Tuesday, September 20, 2011

Exodus 4:1-5 First Sign:Snake-Staff

"Moses answered, 'What if they do not believe me or listen to me and say,
"The LORD did not appear to you"?'

Then the LORD said to him, 'What is that in your hand?'

'A staff,' he replied.

The LORD said, 'Throw it on the ground.'

Moses threw it on the ground and it became a snake, and he ran from it.

Then the LORD said to him, 'Reach out your hand and take it by the tail.'

So Moses reached out and took hold of the snake
and it turned back into a staff in his hand.

'This,' said the LORD, 'is so that they may believe that the LORD,
the God of their fathers --
the God of Abraham, the God of Isaac and the God of Jacob --
has appeared to you.' "

Exodus 4:1-5

Moses wonders if the Israelites will believe that God sent him to them.  Considering the fact that his last encounter with a Hebrew man had been rather hostile, and that Moses had fled Egypt because Pharaoh was looking to kill him (Exodus 2:11-15), it is understandable why Moses would have some doubts about how he would be received by the Israelites.

However, it is the living God who is speaking to him.  Clearly, God would know exactly what was best in this situation.  God gives Moses an assurance and a test, all in the same incident.  God asks Moses what he has in his hand.  Moses has a staff, and God directs him to throw it onto the ground.  It becomes a snake, and Moses, having plenty of experience in the desert lifestyle, runs away from it.  Apparently Moses has no desire to be bitten by the creature.  [I would run, too.]

Then comes the test:  God directs Moses to pick up the snake.  And not from the head either, so he could somewhat control the snake's ability to bite him.  No, God directs Moses to pick it up from the tail end, which is generally not the way to avoid a snake-bite.  Since Moses has been hiking around in the desert after his father-in-law's sheep for about forty years now,  with plenty of experience in avoiding such encounters, I'd think that it would be extremely difficult for Moses to follow that last direction.  Yet Moses obeys, and the snake turns back into an ordinary staff in his hand.  This was to be one sign to the Israelites that the God of their forefathers was truly speaking through Moses.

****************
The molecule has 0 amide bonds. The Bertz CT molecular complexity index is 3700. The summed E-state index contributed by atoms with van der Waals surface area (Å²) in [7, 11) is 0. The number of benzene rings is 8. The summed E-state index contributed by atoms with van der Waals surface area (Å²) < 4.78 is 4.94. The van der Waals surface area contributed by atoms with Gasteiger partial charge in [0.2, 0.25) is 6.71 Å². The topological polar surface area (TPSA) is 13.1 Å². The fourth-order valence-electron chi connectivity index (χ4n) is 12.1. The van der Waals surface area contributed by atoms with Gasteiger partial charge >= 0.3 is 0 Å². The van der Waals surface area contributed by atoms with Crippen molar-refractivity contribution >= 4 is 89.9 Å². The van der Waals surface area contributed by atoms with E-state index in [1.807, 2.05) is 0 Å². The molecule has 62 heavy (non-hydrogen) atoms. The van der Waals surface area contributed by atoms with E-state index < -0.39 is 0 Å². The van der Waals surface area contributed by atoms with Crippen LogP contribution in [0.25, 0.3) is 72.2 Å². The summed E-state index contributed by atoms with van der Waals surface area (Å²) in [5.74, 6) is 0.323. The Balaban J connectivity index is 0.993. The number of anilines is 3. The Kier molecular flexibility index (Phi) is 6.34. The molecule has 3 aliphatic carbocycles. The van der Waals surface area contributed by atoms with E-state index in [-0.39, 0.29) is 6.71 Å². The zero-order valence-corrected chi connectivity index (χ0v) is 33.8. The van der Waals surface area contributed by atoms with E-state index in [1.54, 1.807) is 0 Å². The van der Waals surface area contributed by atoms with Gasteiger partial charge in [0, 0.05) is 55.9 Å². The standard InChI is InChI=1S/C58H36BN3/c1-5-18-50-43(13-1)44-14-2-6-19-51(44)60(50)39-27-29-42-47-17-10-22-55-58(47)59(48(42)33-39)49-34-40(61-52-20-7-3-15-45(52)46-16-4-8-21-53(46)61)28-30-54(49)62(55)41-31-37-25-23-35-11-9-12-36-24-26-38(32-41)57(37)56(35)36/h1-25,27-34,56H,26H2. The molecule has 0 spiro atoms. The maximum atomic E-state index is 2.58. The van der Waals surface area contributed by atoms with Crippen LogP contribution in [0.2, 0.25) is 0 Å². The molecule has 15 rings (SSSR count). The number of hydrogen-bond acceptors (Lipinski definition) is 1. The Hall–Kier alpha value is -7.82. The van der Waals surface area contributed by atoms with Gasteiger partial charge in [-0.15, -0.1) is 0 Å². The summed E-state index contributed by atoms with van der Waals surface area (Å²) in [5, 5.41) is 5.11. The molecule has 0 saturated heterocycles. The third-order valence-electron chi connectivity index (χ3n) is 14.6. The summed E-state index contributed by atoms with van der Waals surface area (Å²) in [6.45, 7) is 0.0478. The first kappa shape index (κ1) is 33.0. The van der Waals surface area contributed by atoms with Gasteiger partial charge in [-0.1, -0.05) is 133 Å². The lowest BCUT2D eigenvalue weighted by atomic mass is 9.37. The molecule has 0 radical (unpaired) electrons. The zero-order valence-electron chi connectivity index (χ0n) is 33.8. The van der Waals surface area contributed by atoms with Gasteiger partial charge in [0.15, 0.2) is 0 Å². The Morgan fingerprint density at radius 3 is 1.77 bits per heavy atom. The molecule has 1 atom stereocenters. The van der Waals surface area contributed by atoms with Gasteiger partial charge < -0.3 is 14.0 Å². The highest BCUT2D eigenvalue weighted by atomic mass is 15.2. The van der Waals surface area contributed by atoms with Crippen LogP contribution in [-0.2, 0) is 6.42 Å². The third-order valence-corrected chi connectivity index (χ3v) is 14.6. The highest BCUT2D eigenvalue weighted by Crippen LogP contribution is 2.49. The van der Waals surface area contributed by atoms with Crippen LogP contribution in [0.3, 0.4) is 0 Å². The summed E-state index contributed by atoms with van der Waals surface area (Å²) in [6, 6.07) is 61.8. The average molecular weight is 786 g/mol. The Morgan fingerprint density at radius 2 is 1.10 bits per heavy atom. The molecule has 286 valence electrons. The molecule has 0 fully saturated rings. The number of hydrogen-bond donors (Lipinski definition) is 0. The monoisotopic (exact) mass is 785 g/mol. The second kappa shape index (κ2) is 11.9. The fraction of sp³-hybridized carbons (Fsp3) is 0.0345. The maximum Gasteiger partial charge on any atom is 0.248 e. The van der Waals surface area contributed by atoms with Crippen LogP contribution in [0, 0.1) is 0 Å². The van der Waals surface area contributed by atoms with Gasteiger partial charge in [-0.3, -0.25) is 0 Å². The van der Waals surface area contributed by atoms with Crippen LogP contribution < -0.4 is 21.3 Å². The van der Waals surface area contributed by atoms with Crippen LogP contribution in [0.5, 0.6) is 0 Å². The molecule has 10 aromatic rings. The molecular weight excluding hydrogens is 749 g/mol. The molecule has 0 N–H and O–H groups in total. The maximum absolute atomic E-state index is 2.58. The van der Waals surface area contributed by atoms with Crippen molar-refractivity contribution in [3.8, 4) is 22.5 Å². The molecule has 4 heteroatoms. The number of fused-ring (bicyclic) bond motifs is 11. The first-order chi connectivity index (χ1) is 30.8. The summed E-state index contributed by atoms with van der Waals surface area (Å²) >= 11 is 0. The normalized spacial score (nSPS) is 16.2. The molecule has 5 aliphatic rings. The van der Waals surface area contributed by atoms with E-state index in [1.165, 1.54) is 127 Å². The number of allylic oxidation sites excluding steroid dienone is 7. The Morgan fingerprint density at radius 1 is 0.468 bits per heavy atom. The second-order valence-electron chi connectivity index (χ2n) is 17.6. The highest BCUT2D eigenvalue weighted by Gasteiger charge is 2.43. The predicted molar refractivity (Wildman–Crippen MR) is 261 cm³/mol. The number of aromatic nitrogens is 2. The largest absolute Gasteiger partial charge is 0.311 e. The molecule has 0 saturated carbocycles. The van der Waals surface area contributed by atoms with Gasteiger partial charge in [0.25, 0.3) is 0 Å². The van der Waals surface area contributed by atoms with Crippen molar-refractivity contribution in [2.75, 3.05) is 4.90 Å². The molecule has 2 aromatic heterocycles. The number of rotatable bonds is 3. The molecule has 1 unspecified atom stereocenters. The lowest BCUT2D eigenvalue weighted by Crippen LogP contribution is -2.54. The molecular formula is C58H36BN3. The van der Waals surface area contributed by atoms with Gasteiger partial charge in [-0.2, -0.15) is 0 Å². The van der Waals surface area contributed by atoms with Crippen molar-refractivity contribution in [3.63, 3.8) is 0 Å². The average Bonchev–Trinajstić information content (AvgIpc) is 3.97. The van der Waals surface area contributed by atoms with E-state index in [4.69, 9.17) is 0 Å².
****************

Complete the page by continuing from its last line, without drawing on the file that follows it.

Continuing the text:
What was God teaching Moses in this incident?  I think that there is a lot about control in this portion of Scripture.  In Moses' upcoming mission, God will be calling him to do some very unusual things.  Moses needs to know that God, not Moses, is in charge and that He can do whatever He wants to do -- like changing a staff into a stick.  After all God is the Creator of the Universe.  Staffs turning into snakes and back again is nothing difficult for the One who speaks galaxies into existence.  Moses can have great confidence in God's power in difficult times ahead.

Moses also learns that it is important to obey God, even when everything in him is telling him to do the exact opposite.  Moses' prior experience was of no help in this situation; in fact, this time, it just made things more difficult.  Moses needs to be willing to obey God even when His directions seem to be counter to common sense.  

God also has another sign for Moses, which we will speak about in the next post.

No comments:

Post a Comment